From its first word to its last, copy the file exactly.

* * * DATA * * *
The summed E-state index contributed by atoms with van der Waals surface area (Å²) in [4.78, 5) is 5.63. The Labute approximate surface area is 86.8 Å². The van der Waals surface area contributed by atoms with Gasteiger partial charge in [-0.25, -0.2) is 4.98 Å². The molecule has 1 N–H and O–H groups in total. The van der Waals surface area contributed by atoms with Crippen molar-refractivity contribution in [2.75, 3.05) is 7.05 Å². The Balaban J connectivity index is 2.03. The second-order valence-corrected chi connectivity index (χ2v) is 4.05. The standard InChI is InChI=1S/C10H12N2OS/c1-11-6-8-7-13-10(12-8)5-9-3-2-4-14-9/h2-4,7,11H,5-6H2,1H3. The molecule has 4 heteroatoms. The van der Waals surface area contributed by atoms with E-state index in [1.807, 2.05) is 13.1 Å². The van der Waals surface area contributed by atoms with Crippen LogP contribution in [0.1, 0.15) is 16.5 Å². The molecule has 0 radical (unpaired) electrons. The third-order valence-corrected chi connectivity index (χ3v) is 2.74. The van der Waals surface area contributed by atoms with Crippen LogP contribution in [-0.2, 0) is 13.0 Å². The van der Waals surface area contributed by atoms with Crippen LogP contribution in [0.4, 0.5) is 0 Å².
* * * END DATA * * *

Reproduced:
The summed E-state index contributed by atoms with van der Waals surface area (Å²) in [4.78, 5) is 5.63. The Labute approximate surface area is 86.8 Å². The van der Waals surface area contributed by atoms with Gasteiger partial charge in [-0.25, -0.2) is 4.98 Å². The molecule has 1 N–H and O–H groups in total. The van der Waals surface area contributed by atoms with Crippen molar-refractivity contribution in [2.75, 3.05) is 7.05 Å². The Balaban J connectivity index is 2.03. The second-order valence-corrected chi connectivity index (χ2v) is 4.05. The standard InChI is InChI=1S/C10H12N2OS/c1-11-6-8-7-13-10(12-8)5-9-3-2-4-14-9/h2-4,7,11H,5-6H2,1H3. The molecule has 4 heteroatoms. The van der Waals surface area contributed by atoms with E-state index in [1.807, 2.05) is 13.1 Å². The van der Waals surface area contributed by atoms with Crippen LogP contribution in [0.1, 0.15) is 16.5 Å². The molecule has 0 radical (unpaired) electrons. The third-order valence-corrected chi connectivity index (χ3v) is 2.74. The van der Waals surface area contributed by atoms with Crippen LogP contribution in [-0.2, 0) is 13.0 Å². The van der Waals surface area contributed by atoms with Crippen LogP contribution in [0.4, 0.5) is 0 Å².